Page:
The main problem in drawing up comprehensive one day international ranking lists for the Associate and Affilaite nations is the very small number of matches that they play against each other. For most countries the only matches they play are in their regional tournaments (typically held every two years) and they rarely, if ever, play against countries in other continents.
Take the example of Norway, for instance. They are the European Division 2 champions, having played five other countries to win that title - but they have never played competitively against a country from outside Europe.
Fortunately this situation is likely to improve somewhat in the coming seasons. The top Associates now have ODI status and will be playing a greater number of matches against each other than in the past. The advent of the World Cricket League will also expose a large number (almost 30) of countries to inter-continental competition.
A number of ranking lists for non-Test countries can be found on various web sites. However, they all struggle to cope effectively with the lack of match results. Fairly arbitrary numbers are devised, such as runs scored and wickets taken in matches, and these are fed into even more arbitrary formulae. Inevitably, the resulting ranking lists are characterised by their glaring anomalies.
Surely, in one day cricket, the only factor that can and should be taken into account is the result itself? Matches are often shortened, interrupted, decided by Duckworth Lewis and this almost always affect the actual scores and margin of victory.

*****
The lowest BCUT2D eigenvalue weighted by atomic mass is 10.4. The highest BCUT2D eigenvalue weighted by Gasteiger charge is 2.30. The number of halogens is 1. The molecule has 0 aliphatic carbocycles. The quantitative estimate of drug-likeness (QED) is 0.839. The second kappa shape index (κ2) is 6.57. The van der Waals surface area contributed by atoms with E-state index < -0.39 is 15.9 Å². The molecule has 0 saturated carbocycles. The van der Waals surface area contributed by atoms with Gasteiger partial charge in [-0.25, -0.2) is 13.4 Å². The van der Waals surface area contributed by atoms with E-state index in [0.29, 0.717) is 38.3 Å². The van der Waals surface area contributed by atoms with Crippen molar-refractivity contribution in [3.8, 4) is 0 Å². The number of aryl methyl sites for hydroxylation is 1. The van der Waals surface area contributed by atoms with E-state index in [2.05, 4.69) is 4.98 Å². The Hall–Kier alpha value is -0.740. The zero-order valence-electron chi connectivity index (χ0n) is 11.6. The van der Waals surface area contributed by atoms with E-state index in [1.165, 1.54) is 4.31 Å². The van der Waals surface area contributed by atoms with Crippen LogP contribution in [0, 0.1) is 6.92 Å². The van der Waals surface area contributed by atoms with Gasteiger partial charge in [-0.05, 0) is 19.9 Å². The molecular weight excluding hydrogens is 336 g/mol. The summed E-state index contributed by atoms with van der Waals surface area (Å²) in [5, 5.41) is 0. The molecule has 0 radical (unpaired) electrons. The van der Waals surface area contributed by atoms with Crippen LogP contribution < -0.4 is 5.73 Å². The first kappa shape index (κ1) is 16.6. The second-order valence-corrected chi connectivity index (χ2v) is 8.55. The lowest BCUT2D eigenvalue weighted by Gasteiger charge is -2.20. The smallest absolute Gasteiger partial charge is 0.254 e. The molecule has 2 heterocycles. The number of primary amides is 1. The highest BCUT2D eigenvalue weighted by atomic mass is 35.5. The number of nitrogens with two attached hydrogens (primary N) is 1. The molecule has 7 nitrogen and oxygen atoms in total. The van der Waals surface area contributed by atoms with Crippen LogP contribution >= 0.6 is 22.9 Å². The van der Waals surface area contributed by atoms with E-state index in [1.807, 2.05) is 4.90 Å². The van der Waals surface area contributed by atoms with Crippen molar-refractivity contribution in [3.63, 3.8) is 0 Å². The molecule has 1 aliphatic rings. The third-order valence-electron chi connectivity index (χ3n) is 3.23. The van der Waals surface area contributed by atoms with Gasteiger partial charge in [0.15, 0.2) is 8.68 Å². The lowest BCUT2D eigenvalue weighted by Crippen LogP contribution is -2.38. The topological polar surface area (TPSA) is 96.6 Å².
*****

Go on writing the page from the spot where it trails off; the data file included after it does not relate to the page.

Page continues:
In drawing up our initial ranking lists we have taken a logical two-step approach.
These regional ranking lists are then interleaved to produce the global list. This is where the problems begin. We know how the top teams in each region compare with the top teams in other regions (by their ICC Trophy results, mainly). However, we don't know how, say, Italy compares with Argentina or Afghanistan, who have similar rankings in their regions.
The solution is based on cross-referencing. We know from our results database how Italy performs relative to the top teams in Europe; we know how Argentina, say, performs relative to the top teams in the Americas; and we know how the top European teams perform relative to the top Americas teams. Hence we can attempt to produce relative rankings for Italy and Argentina.
Using our database of all international results for past seasons, we wrote a statistically-based computer program which churned through all these comparisons to produce the interleaved global rankings.
Our initial ranking table is given below. In future we will update it monthly, taking into account the previous month's results. However, now that we have generated an initial set of rankings, we use a very different scheme for updating it. This is based on a suitably-modified version of the ICC's system for producing ODI rankings for the Test nations and we will explain it when we publish the next rankings in December (which will include the Bermuda v Kenya ODI series).
|18||Papua New Guinea||100|
|57||Isle of Man||32|
|61||Turks & Caicos||24|